This doesn’t happen at our house. When we had kids, my husband and I had to establish our Santa rules. I don’t recall if we even discussed whether or not to introduce Santa to Jase. I think that was a given. And we didn’t really combine or take one person’s experiences over the other. We started our own traditions.

santaI didn’t want all gifts to be from Santa. If I am going to spend my money buying all these gifts, I want the credit for the cool stuff. So we decided one gift from Santa, and the rest would be from us. So the kids see our gifts leading up to Christmas but of course Santa leaves his wrapped gift in front of the fireplace. He also fills their stockings with lots of smaller goodies – candy, books, toys.

When the kids were younger, they really didn’t differentiate between Santa’s gifts and those from us or the grandparents. Even now, I didn’t realize they paid attention to what gift was from whom until Lexie brought up the whole ‘why do we only get one gift from Santa?’ thing.

I don’t know any way around the tooth fairy/Santa Claus issue. Kids aren’t going to stop talking about these figures and what they bring. And parents are never going to get on the same page. I guess I will keep dodging the questions until my kids stop believing in the tooth fairy and Santa.

Ambloypia and allergy update

As I have mentioned before on this blog, my daughter Lexie suffers from eczema (exacerbated by her allergies) and has amblyopia. In the past two weeks we have visited the ophthalmologist and the allergist so I thought I would give an update.

Amblyopia

Lexie was diagnosed with amblyopia in June of 2012. We started patching her “lazy” eye at the end of August 2012. A year later there has been a VAST improvement. Her doctor was thrilled with the results. In the beginning we patched her “good” eye (which causes the lazy eye to have to work) for four hours a day. It then went down to two hours a day. Now we are down to just a half an hour each day! We go back again in two months for a follow up.

eyeglasses_2270_129578649At the appointment he also dilated her eyes to see if she needs a new prescription for glasses. Wow did her prescription change. Her vision has gotten so much better but not clear enough for her not have glasses. She picked out new frames – red with butterflies on the sides. They aren’t the ones I would have chosen but hey, I don’t have to wear them. As long as she likes them and hopefully wears them. We have been fighting with her lately to get her to wear her current glasses.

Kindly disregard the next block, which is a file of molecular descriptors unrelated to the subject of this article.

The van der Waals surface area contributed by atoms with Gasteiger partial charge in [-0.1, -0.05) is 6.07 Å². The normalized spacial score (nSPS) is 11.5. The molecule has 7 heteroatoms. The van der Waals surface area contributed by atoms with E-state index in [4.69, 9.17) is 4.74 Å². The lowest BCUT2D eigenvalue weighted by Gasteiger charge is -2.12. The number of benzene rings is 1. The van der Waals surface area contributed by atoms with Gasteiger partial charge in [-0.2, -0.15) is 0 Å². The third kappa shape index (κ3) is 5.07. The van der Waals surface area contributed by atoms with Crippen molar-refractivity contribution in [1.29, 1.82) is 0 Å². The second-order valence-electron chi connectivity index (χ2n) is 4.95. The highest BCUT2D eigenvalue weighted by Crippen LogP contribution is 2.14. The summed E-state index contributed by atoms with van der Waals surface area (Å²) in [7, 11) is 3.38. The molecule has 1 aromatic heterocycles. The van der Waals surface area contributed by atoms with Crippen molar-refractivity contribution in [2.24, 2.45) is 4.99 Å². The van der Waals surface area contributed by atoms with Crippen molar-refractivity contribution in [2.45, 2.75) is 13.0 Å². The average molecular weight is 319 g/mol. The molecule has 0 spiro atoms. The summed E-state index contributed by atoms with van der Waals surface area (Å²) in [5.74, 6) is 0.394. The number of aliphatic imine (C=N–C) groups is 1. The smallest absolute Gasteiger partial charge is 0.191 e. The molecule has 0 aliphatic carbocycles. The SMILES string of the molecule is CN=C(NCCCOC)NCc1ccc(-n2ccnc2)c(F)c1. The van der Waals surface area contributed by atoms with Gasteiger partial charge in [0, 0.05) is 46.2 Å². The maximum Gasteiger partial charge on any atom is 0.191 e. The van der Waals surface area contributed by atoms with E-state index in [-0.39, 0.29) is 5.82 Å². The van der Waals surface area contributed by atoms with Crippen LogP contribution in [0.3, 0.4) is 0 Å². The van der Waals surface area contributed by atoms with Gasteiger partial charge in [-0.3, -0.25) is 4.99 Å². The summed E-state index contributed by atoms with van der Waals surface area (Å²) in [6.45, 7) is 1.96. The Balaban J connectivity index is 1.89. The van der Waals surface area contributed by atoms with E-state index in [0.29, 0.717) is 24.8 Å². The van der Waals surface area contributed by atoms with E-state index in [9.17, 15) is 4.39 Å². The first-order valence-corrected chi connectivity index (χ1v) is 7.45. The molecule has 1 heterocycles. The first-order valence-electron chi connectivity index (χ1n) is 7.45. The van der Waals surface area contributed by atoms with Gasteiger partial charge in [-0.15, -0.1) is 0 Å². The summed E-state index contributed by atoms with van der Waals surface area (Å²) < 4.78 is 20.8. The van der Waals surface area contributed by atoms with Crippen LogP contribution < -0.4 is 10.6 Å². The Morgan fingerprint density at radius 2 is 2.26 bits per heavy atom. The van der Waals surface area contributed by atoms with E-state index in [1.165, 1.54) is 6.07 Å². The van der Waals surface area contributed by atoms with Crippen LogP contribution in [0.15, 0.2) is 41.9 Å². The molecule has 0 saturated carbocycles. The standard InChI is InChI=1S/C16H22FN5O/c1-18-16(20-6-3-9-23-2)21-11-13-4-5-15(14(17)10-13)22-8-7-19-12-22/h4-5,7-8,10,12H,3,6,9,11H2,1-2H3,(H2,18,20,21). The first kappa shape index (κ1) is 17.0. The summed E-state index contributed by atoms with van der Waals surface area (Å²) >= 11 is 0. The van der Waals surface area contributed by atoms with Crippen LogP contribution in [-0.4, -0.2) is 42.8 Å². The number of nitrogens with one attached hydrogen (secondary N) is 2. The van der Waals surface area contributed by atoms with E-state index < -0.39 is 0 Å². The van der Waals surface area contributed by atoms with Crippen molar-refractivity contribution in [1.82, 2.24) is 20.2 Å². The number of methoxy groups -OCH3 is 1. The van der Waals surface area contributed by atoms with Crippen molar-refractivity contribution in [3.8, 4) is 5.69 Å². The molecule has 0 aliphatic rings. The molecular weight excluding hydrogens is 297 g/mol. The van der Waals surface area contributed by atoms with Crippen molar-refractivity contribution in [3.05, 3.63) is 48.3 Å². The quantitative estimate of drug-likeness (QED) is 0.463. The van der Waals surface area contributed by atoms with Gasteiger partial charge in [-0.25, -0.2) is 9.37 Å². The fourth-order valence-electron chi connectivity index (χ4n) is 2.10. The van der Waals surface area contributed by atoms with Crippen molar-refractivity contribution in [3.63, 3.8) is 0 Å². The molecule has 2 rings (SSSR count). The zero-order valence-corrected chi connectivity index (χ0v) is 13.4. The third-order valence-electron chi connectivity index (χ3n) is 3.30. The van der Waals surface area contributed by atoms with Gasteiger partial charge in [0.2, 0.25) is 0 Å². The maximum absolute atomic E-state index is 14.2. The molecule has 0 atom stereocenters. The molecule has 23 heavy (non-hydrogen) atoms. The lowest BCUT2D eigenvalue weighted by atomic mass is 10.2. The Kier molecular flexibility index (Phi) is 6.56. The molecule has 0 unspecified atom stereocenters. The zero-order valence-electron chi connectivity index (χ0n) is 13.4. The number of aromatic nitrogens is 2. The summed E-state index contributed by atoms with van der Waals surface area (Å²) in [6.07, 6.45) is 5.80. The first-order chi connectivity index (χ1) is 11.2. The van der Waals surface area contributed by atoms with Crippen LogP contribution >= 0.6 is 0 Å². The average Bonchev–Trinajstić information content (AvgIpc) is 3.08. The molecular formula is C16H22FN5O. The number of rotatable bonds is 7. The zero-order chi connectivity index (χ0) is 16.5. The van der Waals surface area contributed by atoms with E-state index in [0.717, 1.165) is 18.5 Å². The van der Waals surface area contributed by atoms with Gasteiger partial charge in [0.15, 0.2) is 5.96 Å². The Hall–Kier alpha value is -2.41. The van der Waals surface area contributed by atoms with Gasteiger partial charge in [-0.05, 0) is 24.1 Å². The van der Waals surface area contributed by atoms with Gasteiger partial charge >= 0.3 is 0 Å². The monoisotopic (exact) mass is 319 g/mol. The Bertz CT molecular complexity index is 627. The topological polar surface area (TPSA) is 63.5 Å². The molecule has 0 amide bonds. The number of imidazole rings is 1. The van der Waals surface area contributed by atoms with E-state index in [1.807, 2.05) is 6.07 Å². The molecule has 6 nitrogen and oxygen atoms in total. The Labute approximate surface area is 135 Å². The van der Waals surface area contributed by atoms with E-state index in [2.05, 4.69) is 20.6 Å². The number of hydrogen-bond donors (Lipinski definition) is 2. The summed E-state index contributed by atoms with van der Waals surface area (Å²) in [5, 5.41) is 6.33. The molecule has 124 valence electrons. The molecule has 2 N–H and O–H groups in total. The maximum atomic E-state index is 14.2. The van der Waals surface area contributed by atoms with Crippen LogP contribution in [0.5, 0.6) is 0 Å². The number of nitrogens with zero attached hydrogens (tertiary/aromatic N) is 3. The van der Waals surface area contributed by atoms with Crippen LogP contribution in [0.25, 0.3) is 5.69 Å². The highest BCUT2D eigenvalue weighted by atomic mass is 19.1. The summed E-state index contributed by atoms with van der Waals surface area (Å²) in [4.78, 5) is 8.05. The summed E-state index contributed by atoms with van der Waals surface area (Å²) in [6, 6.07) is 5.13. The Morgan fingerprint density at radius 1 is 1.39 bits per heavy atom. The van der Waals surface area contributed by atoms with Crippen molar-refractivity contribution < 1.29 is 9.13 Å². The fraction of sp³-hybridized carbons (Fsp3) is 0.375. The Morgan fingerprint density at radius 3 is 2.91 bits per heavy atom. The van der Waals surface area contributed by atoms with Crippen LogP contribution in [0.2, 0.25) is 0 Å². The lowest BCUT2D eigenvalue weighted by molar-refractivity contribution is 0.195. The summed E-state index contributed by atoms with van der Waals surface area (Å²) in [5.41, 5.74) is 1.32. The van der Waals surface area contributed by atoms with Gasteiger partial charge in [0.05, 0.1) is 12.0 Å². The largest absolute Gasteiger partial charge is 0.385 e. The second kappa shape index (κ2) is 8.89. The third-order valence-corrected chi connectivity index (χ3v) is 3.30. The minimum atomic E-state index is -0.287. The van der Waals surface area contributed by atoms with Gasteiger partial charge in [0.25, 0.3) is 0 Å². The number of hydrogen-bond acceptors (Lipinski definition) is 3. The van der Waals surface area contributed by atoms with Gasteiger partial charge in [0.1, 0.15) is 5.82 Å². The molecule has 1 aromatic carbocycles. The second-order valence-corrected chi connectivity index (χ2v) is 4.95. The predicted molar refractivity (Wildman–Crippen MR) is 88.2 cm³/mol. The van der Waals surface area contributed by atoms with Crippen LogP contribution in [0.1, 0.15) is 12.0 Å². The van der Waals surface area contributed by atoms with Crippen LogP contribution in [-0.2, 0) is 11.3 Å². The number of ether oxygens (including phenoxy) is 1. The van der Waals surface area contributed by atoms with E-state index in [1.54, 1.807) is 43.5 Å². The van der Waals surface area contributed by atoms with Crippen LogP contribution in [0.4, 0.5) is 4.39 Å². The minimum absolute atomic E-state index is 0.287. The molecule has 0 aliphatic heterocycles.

Allergies

We had not been to the allergist in over a year as the antihistamine prescribed (Xyzal daily) had been handling her scratching relatively well. But when it came time to refill it this month, they wanted an appointment before renewing it. The appointment came at a good time as the week prior, Lexie had attended a bible camp and had come back with some bumps on her legs. She proceeded to scratch them which of course made her legs look bad. My husband wanted the doctor to prescribe a steroid to clean up the marks while I was thinking a prescription for an antibiotic might be enough. It turns out that we both got our wish. I came out of the appointment with a record SEVEN prescriptions.

Besides the oral steroids and antibiotics, the doctor renewed her antihistamine and prescribed a second one for nighttime to see if that would reduce any scratching at night. She also gave us one for a nasal spray to use during the few months of a year that Lexie’s allergies result in a runny nose.

The last two prescriptions were for emergency drugs. While at the appointment, I relayed to the doctor an incident in March where after we had been out to eat, Lexie began complaining that her throat hurt. Within an hour, she was covered in hives. We ended up giving her Benadryl and calling the Nurse’s line. The nurse increased the amount of Benadryl we gave her to 2 teaspoons and suggested taking her to the ER if she didn’t improve in thirty minutes. Luckily within thirty minutes, Lexie was fine. The thing that concerned us and her doctor was her throat hurting. It might have been because it was closing due to the allergic reaction. So we got a prescription for an Epi Pen Jr. and a lesson on how to use it. The last prescription was for a chewable steroid to keep in a medicine key chain that had some Claritin in it. We are to give Lexie the pills if she ever breaks out in hives like that again. Of course we haven’t had an incident like that again so far but the scary thing is we don’t know what triggered it.

Should we lessen disappointment and rejection for our children?